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Notes Toward Day 22: Serious(?) Games

what really happened…

Course Keeping:
Readings (and extensions?) for Wednesday
Plans for next week: Anne and Laura on Monday, Diana and Lisa on Wednesday
Plans for the week after: how best to present your multi-media projects?

Summary of Wednesday. Here are my very scattered notes. What I found interesting about many of the comments people made about their experiences in second life was that they did have an otherworldly quality to them–being lost in the mall, creepy, spaces were empty. There’s a sense that most of you do not feel at home in these spaces. When we talked about the relationship between our embodied selves and our online selves, we seemed to have difficulty making any determinations about what the self really is. We had this sense that there wasn’t really a complete self that anyone had access to, which led us, I think, to see our online personas as being simply a small part of ourselves.

Another issue that came up again and again was the way in which laws meant for the physical world did not work well for the virtual. Even though our virtual selves are in some sense “real” and part of ourselves, laws don’t tend to draw the boundaries very well. The same was true for our personal morals–people who see virtual sex as cheating are drawing a different line than those who don’t. Perhaps this raises the issue of not having any definitive set of social rules or morals that apply to everyone.

Gaming/Sharing our Experiences:

What’s the difference between gaming and virtual worlds? Where do they overlap?

In real life, I have a lot of inhibitions based on my appearance, my tendency to learn to trust people rather slowly, etc. Participating in these online worlds is one way for me to act out pieces of myself that I cannot necessarily express in the offline world without feeling too exposed or too far outside of my comfort zone. . . . I suppose I do feel very limited by my body at times, and the internet eliminates, or at least severely diminishes, that boundary.


In what ways are the games gendered? In what ways are they not? What gender do you feel like when you are playing?

Maybe this is because it’s kid-friendly? Sometimes games for younger players like this are more accessible to both genders (another game I used to play, Spyro the Dragon, was not especially male or female-oriented, either), but then again some other games for kids are very much marketed towards one gender and not the other: princesses vs. trucks, for example. I think an interesting angle from which we could look at these games is, for which gender are they intended? How does marketing create gender roles? —Hannah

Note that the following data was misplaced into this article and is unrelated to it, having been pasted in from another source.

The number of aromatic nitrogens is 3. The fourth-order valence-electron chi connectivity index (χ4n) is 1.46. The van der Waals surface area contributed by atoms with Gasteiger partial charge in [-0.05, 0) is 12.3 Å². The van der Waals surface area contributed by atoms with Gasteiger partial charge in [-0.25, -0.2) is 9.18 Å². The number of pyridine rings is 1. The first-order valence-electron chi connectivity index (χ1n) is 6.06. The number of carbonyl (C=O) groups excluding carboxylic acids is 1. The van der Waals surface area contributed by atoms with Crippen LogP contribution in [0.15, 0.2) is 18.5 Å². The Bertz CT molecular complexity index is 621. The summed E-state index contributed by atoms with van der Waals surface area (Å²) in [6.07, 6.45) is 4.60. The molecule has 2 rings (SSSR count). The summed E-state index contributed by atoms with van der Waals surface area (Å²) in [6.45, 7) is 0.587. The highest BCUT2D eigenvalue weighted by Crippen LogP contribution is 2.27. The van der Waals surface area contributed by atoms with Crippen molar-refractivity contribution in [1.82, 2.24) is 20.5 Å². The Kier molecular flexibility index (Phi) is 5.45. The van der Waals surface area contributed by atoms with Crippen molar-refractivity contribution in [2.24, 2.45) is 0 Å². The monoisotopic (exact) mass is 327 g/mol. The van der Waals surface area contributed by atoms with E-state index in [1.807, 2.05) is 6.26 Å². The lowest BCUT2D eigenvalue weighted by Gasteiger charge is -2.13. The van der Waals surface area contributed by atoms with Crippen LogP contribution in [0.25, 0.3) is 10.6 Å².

Kalyn posted an interesting video that moves from a disturbing scene of violence to a sense of play. It raises the many emotions I think people feel toward video games: disgust or discomfort at the violence, but also the fun.

There’s an interesting sense of community that Hillary mentions. She says “I figured if I had to play a game I would want to be with friends,” and talks about how being with her friends in the real world made playing more fun.

“Looking for Gender”

Pulling out some interesting findings:

Both men and women underreport time played, but women underreport more. The authors suspect this is because game playing goes against gender norms for women. To support this idea, they show that bissexual women come closer to reporting their actual time played, the idea being that bissexual women “identify less with standard gender expectations.” This leads the researchers to suggest that a more fluid concept of gender should be taken into consideration in these studies, that one might look at how people identify themselves along a spectrum.

The suggestion that women who play with partners take on more traditional gender roles within their relationship was interesting. They suggest that the sexist content in the game studied as well as many others, “may be comfortable to individuals who value or simply expect more traditional relationships between romantic partners, or they may actively induce stereotyping.” The researchers wonder how the settings of games reinforce or challenge traditional views about gender. What are our thoughts?

what really happened…

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